Doing the right things right the key for manager

Doing the right things right the key for manager
Landcorp’s Ruapehu Dairy Unit manager Paul Simpson with partner Julie Richardson

Getting the basic’s right was high on the agenda for Paul Simpson – Landcorp’s new manager at the Ruapehu Dairy Unit. Appointed on the 1st of June 2017, Paul was charged with lifting the in-calf rate from 61% and reducing the farms empty rate, hovering around 12%. Paul says fertility largely came down to feeding and body condition.
He says it’s not just a matter of feeding out silage, but making sure the right feed, the right supplements, are being fed in the right quantities – doing the right things right.
Immediate priority was given to identifying those cows with low body condition and ensuring they were brought up to the optimum levels. Powers of observation also came into play –looking out for bulling cows and diligence with tail paint – the basics.
Paul’s focus and attention to detail worked, raising the in-calf rate to 71% and reducing the empty rate to just under 11% – a significant effort that has paid off.
Hailing from the green pastures of Yorkshire, Paul has had a passion for farm life and animals since his childhood days working weekends and holidays on the neighbour’s farm.
With a life long thirst for knowledge and betterment, he peppered his working life on farms with farming certificates, diplomas and the equivalent of agricultural degrees.
Following several working holidays in the antipodes, Paul finally took the plunge, settling in New Zealand permanently in 2014 with his British Airways cabin crew partner. After three seasons working on a private dairyfarm in Te Awamutu, Paul accepted the manager’s role at Landcorp.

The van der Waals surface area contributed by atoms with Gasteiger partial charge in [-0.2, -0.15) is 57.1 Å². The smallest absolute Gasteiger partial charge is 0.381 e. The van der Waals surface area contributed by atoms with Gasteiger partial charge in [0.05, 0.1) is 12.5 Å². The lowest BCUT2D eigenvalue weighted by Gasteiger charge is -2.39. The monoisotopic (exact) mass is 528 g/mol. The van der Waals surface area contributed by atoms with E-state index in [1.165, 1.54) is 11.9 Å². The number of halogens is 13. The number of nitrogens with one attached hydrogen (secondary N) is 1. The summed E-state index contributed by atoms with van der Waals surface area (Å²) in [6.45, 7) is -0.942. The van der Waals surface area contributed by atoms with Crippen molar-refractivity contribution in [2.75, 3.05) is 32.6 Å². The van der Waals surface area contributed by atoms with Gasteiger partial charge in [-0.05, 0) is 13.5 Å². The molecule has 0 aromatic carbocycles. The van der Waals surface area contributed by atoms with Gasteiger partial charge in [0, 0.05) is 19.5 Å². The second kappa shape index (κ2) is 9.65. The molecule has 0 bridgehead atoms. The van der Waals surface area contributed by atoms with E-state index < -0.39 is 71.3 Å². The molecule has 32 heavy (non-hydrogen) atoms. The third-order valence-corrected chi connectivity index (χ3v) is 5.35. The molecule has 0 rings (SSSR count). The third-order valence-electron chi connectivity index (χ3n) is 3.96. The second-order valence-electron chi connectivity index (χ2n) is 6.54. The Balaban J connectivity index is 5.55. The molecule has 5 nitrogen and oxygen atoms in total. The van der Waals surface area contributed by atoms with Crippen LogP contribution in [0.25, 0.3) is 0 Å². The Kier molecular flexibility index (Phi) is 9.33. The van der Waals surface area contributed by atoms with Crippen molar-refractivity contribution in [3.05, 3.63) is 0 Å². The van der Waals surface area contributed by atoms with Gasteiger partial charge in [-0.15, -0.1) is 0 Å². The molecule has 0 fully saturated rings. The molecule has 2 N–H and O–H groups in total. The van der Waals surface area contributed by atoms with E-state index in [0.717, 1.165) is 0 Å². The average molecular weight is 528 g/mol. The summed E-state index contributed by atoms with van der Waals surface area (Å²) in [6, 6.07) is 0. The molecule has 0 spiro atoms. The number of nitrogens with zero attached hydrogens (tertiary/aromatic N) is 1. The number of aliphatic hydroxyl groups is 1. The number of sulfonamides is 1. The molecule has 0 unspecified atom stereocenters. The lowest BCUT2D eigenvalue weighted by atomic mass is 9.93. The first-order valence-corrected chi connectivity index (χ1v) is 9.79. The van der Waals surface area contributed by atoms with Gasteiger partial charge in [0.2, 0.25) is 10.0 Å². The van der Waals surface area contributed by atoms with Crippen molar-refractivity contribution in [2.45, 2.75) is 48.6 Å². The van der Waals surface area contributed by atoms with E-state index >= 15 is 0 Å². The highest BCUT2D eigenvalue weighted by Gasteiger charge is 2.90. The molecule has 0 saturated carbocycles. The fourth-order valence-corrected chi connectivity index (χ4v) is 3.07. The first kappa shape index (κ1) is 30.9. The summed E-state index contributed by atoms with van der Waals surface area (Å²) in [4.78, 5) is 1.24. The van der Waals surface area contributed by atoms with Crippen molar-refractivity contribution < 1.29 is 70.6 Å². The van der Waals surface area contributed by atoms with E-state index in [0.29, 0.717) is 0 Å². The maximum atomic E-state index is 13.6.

Part of Landcorp’s Moutoa Complex, running along side the Manawatu River, Ruapehu Dairy Unit lies between Levin and Foxton township. “It’s all river silt land,” says Paul.
“It’s water retentive so it’s good in the summer time, holding the moisture – but the trouble is it holds the moisture in the winter as well. It gets like peaty river silt. We do suffer from pugging. We did get summer dry this season – because it did become so dry.”
Paul says that the dry is like a green drought – it stays green, but there is no real feed. A seasonal, twice a day operation, 880 Friesian cross cows are milked through a 60-bale rotary shed with two in the shed each session.
A Tru-Test Milkhub measures milk yield in litres, detects mastitis and provides pregnancy status. The adverse weather has impacted on this season’s production.
Paul had budgeted on 390,000kgMs at the start of the season but that figure has been revised down to 330,000kgMS. “That is purely the result of weather conditions. The prolonged wet spring followed by the rapid drying of the soil.
Also I lost 30 hectares of spillway for six weeks when it got fl ooded in July.” A 350-cow feedpad with flood wash, helps during the wet springs and winter months.
A further 360 cows are wintered off on a grazier’s land for six weeks while the young stock are looked after on one of Landcorp’s drystock farms.
Paul says that his current focus is on sub-clinical mastitis resulting from the cows becoming stressed from climatic conditions.
He and his staff are very diligent at picking up the clinical cases. Reflecting on the season ahead, Paul believes there is potential on the farm that has yet to be tapped into. “Not taking your foot off the gas as things calm down – you have to keep on top of things.”
This article was brought to you in association with the following businesses…

Related Posts